Australia has suffered its first death from Covid-19 for months as NSW sinks deeper into crisis.
NSW Premier Gladys Berejiklian confirmed a woman aged in her 90s had died after contracting the virus “within the home setting”, urging residents to adhere to restrictions to avoid endangering their loved ones.
“Tragically, we’ve seen one older person die and I want to extend my deepest condolences to their families and loved ones,” she said.
“I can’t stress enough that every time we risk breaking the rules, or even just going about our business and not getting tested when we need to, the people whose lives and health that we’re risking the most are those closest to us.”
Authorities believe the woman was not vaccinated, but are working to confirm that detail.
NSW confirmed another 77 cases on Sunday, 50 close family members of people with the virus. Ms Berejiklian said she would be “shocked” if number of new cases did not exceed 100 on Monday.
NSW chief health officer Kerry Chant said the death “highlights the severity and the impact that Covid can have on loved ones, the nearest and dearest to you”.
“This highlights the critical point around the importance of not putting yourself or your loved ones or your family and friends at risk,” she said.
“Please stay at home, and that means staying within the one household. Do not leave that household setting and do not interact with other family members.
“I know that that can be a difficult concept, given the closeness of family units, but at this point in time … we need to keep the households as a discrete unit, so we don’t get that risk of further spread.”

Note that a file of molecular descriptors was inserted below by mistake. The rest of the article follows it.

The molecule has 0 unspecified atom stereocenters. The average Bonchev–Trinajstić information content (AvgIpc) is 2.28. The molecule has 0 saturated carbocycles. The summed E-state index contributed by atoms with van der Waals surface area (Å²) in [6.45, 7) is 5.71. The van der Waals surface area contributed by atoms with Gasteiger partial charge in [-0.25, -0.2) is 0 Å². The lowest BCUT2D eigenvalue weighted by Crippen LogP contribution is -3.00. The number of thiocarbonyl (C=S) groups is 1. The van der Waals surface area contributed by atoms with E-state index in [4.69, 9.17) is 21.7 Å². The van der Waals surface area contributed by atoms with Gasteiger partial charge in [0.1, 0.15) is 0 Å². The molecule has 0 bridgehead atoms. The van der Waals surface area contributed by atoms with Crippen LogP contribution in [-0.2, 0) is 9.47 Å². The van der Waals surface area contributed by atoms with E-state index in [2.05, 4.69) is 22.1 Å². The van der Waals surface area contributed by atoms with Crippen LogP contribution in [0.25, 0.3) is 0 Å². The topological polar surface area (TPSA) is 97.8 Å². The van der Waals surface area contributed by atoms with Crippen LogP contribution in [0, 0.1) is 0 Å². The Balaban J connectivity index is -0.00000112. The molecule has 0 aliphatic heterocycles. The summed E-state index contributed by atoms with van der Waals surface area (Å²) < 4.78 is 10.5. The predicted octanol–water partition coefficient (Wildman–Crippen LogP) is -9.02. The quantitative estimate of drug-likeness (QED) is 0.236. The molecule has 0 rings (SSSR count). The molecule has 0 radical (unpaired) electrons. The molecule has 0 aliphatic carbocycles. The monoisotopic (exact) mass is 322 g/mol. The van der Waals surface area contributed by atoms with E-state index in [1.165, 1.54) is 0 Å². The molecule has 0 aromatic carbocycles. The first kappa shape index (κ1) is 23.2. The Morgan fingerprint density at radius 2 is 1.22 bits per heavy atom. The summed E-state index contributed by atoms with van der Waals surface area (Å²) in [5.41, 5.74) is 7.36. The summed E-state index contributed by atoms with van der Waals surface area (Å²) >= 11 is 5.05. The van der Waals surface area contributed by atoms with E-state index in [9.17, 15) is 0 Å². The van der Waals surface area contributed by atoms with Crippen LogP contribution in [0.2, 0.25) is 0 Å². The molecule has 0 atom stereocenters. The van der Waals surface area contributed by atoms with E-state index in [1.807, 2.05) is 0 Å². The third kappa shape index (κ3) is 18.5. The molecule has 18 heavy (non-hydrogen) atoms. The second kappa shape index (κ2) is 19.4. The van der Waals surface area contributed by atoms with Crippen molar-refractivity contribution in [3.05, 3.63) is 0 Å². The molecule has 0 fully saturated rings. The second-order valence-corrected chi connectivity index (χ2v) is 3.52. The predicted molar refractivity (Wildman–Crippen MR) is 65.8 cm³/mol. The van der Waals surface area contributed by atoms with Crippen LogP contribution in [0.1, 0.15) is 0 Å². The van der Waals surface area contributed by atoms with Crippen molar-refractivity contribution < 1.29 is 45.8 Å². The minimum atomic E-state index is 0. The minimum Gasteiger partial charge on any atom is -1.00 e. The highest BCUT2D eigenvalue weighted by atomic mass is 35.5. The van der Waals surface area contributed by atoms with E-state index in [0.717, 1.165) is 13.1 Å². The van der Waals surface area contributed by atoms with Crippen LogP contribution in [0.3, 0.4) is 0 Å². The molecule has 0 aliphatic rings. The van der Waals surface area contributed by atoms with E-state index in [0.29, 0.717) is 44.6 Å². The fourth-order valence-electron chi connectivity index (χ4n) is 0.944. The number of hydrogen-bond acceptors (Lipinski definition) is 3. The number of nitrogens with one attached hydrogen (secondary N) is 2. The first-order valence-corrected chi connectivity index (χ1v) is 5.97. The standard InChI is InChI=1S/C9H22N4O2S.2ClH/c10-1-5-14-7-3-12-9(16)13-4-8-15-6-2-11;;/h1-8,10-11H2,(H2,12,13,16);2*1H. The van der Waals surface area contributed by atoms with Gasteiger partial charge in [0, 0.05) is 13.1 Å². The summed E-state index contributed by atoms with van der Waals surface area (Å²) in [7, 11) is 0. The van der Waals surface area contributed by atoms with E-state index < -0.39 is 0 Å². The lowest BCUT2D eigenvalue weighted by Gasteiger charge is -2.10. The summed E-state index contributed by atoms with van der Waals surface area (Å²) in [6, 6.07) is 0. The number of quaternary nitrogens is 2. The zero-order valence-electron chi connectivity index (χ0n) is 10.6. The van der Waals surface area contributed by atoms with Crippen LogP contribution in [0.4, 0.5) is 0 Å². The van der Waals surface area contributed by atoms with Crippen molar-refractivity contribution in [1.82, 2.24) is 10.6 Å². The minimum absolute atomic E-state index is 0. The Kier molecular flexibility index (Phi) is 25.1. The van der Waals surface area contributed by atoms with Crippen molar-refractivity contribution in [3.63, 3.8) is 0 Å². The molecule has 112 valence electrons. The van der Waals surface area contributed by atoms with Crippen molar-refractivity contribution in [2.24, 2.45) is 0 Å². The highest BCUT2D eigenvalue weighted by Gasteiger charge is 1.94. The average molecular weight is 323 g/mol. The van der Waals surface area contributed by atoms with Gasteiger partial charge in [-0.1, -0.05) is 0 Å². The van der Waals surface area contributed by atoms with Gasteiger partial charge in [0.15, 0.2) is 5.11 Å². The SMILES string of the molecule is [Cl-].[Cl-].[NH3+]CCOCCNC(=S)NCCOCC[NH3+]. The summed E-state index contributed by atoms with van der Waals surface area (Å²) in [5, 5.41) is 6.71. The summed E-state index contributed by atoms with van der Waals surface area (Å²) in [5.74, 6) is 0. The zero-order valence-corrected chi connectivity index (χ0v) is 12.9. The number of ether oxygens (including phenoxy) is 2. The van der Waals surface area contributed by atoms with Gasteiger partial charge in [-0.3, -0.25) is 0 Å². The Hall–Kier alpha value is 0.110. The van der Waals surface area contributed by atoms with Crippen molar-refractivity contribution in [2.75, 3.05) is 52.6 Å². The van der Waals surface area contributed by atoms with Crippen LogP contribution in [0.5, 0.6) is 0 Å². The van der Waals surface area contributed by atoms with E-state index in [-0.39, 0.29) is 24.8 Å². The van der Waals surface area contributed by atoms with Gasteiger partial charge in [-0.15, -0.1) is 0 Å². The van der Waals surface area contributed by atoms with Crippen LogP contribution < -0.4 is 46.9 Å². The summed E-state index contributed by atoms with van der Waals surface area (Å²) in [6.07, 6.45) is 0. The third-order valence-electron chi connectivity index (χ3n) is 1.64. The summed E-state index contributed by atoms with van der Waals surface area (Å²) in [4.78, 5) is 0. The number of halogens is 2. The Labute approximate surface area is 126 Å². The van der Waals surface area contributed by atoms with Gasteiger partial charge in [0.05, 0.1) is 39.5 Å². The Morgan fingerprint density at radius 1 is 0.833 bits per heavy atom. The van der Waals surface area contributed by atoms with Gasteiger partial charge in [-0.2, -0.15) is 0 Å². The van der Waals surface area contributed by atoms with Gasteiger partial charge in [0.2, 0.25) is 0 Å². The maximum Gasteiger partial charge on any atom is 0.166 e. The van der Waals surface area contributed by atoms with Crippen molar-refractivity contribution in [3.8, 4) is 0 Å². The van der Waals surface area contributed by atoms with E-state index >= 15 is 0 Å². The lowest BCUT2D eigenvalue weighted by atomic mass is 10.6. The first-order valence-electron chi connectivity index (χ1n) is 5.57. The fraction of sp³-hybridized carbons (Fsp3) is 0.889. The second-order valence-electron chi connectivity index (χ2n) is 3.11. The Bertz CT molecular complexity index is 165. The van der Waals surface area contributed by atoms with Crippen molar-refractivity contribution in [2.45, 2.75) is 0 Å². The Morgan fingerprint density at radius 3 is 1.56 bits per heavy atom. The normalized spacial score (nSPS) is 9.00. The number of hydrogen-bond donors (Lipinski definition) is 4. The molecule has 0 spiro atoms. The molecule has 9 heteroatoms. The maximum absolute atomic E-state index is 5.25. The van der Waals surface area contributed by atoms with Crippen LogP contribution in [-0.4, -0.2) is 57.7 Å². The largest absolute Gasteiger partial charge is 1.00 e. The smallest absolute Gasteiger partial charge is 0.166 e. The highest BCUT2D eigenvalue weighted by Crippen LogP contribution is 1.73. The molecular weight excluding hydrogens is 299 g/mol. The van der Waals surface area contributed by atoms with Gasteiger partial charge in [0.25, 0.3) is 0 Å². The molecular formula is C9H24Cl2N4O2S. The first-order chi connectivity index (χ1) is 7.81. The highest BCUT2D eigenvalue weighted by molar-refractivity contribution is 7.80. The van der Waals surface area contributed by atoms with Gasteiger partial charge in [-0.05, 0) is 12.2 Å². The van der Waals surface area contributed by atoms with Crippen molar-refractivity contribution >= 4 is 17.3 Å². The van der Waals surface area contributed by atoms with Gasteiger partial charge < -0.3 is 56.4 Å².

Fifty-two people were in hospital with Covid-19 across NSW, 15 in intensive care and five on ventilators.
Eleven of the hospitalised patients were under the age of 35 and six were under 25.
Dr Chant said the patients in ICU “dispel the myth that (Covid-19) is only for the elderly”, with one in their teens, one in their 20s, and one in their 30s.
“This is a serious disease, Covid. We cannot afford to have complacency,” she said.
There was one ICU patient in their 40s, three in their 50s, five in their 60s, two in their 70s, and one in their 80s.
Dr Chant said she appreciated the strength of family ties in southwestern Sydney, but warned they were proving “so detrimental” to containing the virus.
She said many communities in the region conceived of family units as extended families, including aunts, uncles, cousins, and nephews.
“That’s wonderful, but in Covid times, those interactions between those family groups are so likely to spread Covid. People catching up with their relatives is just a recipe for Covid-spread in indoor environments,” she said.